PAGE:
I’ve been in a lavender haze since attending Taylor Swift’s Eras Tour in Minneapolis with my daughter. To call it magical is an understatement. Holy feels like too much, but it’s not. The lights, costumes, dances, perfectly-timed winks into the big screen, secret cues and clues, glowing bracelets, stage dive and long swim, adoring fans, the dedications to strangers posting about late brothers on Twitter, and gratitude for people showing up (as if we wouldn’t), wrapped every single person in her bejeweled embrace.
Taylor Swift has built her success flawlessly, and it’s awe-inspiring. It’s also hard-fought, with years of others trying to hold her back, knock her down, insult, criticize, scandalize, and minimize her intelligence, creativity, and unyielding persistence. She has somehow cut through the haters and shaken off the bad blood with superpower moves to become what some hail as the best songwriter, artist, and performer of all time. And while she sings openly about relationships that have come and gone, one person is steadfastly by her side—her mom.
Andrea Swift was seen at the Minneapolis Eras show on Friday night handing out hot dogs to fans, and my teenage neighbor took a picture with her. Andrea is smiling big, her arm wrapped around my neighbor’s shoulders, the epitome of a soccer mom who knows every kid on the team’s name as she walks the sidelines, ensuring everyone has water and snacks while cheering for hours. Except she’s a rockstar’s mom, and her kid is the number one player on the field.
I can only imagine what it’s like to stand on a stadium floor watching your daughter sing and dance and dazzle 60,000 people night after night. And I can’t fathom the struggles and minefields she’s had to help Taylor navigate. Since her daughter was fourteen, Andrea Swift has been supporting Taylor’s journey to making her dreams come true, and well, we can all see how that’s turned out.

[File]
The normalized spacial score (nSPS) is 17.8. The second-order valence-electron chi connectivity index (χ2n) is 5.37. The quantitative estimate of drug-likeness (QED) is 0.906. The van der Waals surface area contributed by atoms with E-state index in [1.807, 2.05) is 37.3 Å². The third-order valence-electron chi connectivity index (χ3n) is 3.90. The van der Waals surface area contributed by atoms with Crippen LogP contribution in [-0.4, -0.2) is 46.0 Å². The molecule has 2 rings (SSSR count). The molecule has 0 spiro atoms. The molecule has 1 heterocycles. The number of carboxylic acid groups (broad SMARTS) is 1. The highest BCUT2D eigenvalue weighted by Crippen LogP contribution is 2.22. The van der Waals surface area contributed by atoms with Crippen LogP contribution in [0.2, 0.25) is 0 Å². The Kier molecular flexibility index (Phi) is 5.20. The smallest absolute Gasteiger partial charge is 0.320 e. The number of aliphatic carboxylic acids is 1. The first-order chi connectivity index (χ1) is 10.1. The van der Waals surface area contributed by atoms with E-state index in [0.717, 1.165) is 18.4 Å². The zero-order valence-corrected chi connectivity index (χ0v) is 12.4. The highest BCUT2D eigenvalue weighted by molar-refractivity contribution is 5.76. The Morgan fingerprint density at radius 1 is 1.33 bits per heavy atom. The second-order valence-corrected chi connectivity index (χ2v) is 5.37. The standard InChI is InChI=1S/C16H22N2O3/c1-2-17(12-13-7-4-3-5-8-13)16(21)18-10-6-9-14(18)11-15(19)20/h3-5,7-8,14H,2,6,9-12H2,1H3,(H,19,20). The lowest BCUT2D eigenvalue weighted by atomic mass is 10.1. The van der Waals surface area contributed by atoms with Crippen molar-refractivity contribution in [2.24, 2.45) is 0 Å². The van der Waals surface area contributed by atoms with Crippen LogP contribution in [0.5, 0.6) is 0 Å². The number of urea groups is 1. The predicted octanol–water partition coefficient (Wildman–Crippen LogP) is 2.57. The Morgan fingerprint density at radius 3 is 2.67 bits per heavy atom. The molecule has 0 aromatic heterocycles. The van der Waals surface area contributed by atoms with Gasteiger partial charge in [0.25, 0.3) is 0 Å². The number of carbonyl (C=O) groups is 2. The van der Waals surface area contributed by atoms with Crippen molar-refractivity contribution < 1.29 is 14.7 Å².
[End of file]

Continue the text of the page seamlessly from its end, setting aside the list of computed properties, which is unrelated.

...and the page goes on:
As a mom, I struggle daily to help my kid make good choices, but they usually range from when to go to bed and what not to eat to avoid a sugar coma—obviously, not quite the scale of Taylor’s life decisions. When faced with a complicated issue with one of my kids recently, though, I found myself asking what would Taylor’s mom do? I pondered for a while and it got me thinking about how she raised one of the most influential, positive, kind, creative, powerful, intelligent, fearless, confident, humble, gracious, and successful women of all time.
So, Andrea, if you ever feel like writing a book, or even a short article, or you know, chatting on the phone for a few minutes because you seem like the kind of person who would be fun to talk to, here are some serious parenting questions I have for you:
- How do you help kids navigate bullies and people who throw rocks at things that shine?
- How do you handle a fearless kid and balance letting them make their own choices?
- Do you have any sayings or mottos that helped you parent over the years?
- How do you handle it when your kid hangs out with people you know are not good for them (cough cough, Dear John)?
- How do you navigate arguments with tweens/teenagers? And how do you make up?
- Looking back, is there anything you would have done differently as a mom? Is there anything you would have done more or less?
- What is the key to staying humble?
- What would Taylor say is her favorite thing about you as a mom? And as a woman?
- What is the most important thing for moms to remember as their kids enter the world as young adults?
- What do you do when you’re feeling worried or anxious about your kids?
- What advice have you given Taylor over the years? How do you handle it if she ignores your advice?
- How do you motivate kids to work hard and push themselves, or must they be self-driven?
- If you had to narrow it down, what is your favorite thing about being a mom?
I hope that’s not too many. I probably have more. But I’ll stop there for now.
Beyond all of Taylor Swift’s professional success, she is deeply kind and thoughtful, humble and generous, gracious and in tune with the hearts of the world. I don’t know if that is innate, taught, or both, but I’m pretty sure her mom has something to do with it.
And maybe a little Karma.